§ Education: Kindergarten through high school is free, as are school lunches. Undergraduate college/university tuition is also free. If students need money for books, food, and housing, they get nearly no-interest loans (at 0.13 percent); thus, when they graduate, they often have zero debt (yes, you read this correctly), particularly if they live with parents while in school. Postgraduate education, such as medical and law school, is also free. Not surprisingly, doctors and lawyers don’t need to make huge salaries to repay mountains of debt.

Speaking of which: In the United States, where colleges and universities are not free, the average debt for a four-year graduate in 2018 is $29,800. For law-school graduates, average debt that year was between $90,000 and $120,000, and those completing medical school in 2018 owed an average of $197,000.

Swedish undergraduates aged 16–20 also get $136 monthly stipends during the school year. If their families are low-income, they may get more.

§ Medical Care: Medical and hospital care are basically free until age 20. After then, doctor visits cost Swedes $10 to $32, or up to $38 for specialists. After people meet a $119 annual deductible, all care is free. Moreover, medicine is free after a $239 yearly deductible. Drugs are the same price at all pharmacies, so people needn’t shop around for the best price.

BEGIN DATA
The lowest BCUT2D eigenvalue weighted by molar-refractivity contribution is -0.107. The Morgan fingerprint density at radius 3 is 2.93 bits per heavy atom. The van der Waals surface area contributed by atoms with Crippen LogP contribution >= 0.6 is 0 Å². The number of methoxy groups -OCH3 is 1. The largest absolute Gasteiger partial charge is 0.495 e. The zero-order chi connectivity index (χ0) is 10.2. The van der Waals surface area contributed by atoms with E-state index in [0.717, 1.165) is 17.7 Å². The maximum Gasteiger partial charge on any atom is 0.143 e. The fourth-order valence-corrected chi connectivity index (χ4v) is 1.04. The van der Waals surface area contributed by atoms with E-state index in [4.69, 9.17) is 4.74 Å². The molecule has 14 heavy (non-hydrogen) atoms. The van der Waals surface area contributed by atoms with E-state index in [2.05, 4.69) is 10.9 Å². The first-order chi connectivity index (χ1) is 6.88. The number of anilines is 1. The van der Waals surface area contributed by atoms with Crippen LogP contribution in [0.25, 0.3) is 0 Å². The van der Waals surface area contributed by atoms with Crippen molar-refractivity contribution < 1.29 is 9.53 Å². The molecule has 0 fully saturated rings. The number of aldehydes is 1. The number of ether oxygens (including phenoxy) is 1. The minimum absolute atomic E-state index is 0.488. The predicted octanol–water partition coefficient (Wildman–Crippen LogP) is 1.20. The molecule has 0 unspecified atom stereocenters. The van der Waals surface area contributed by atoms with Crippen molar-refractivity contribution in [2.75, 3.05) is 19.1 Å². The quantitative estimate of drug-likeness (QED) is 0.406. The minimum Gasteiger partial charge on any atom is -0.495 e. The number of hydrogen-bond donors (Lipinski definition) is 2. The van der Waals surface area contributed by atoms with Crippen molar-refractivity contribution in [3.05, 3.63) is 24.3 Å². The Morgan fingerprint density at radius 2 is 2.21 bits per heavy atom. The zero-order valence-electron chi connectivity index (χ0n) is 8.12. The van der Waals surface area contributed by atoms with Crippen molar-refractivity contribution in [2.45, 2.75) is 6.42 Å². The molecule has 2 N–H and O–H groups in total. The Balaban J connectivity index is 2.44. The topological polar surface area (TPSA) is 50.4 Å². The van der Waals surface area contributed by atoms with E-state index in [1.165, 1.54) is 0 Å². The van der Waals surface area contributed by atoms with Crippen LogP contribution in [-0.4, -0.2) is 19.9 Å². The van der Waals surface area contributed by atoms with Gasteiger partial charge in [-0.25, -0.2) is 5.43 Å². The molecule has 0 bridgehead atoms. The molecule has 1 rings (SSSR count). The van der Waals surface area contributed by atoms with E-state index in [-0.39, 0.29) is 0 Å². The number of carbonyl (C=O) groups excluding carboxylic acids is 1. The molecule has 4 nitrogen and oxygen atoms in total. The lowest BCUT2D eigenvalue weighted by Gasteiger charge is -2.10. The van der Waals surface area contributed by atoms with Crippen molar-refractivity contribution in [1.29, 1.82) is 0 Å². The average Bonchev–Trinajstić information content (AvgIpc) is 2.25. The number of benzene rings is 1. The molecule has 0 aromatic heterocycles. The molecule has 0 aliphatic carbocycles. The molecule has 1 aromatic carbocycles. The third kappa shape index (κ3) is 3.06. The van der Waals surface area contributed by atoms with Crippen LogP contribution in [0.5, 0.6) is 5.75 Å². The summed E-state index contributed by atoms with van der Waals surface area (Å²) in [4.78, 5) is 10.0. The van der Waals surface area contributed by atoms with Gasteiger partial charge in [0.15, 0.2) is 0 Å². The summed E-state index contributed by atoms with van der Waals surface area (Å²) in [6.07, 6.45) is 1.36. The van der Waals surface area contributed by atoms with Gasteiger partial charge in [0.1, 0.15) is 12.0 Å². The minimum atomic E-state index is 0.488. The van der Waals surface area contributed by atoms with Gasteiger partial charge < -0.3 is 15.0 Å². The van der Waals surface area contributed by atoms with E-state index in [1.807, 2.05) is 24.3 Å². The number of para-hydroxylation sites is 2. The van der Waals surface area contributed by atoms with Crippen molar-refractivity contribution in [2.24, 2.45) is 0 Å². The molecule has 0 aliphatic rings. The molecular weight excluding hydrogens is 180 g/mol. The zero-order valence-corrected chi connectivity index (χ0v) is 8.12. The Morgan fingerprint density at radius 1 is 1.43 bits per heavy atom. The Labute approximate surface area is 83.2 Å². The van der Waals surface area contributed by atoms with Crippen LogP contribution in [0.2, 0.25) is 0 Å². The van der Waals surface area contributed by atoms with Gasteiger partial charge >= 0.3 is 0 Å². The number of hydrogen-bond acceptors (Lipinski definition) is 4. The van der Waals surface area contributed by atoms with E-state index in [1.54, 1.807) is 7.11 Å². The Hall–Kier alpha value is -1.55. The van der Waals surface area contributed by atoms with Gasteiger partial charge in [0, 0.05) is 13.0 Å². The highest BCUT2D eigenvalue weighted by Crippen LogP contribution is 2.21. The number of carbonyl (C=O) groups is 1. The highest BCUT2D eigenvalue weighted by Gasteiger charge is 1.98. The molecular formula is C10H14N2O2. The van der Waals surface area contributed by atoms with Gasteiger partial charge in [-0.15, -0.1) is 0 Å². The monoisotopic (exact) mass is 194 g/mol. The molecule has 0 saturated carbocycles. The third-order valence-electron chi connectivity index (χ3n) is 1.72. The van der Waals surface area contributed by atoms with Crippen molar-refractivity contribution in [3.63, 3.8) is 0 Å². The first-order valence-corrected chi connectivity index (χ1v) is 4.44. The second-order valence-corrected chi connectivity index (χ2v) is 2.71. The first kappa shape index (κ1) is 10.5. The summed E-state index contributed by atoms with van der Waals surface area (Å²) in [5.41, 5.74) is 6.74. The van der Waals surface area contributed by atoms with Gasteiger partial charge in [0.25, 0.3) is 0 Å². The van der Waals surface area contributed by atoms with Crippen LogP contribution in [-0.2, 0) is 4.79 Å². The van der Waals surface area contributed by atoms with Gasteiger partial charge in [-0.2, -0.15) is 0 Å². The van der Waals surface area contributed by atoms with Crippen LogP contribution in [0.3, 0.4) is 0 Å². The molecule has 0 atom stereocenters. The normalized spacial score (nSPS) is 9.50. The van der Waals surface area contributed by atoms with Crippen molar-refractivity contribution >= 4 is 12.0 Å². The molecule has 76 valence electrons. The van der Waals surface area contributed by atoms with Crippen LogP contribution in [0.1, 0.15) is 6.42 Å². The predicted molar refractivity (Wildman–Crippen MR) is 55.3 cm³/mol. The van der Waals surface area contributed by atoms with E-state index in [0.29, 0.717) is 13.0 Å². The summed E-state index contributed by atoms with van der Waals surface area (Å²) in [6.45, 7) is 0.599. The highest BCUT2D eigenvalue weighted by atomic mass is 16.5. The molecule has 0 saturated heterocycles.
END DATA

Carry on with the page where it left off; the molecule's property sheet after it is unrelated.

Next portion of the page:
Swedes do pay out of pocket for eyeglasses. Dental care is free for children up to age 19, but not for adults.

§ Unemployment Benefits: Swedes get unemployment benefits from two sources. The government gives $40 a day ($198 a week) for up to 300 days if people worked 40-hour weeks before they became jobless (or less, if they worked fewer hours). And if they have a child under 18, the benefit may continue for another 150 days. However, to be eligible, they must be looking for work and willing to take a job for at least three hours a day.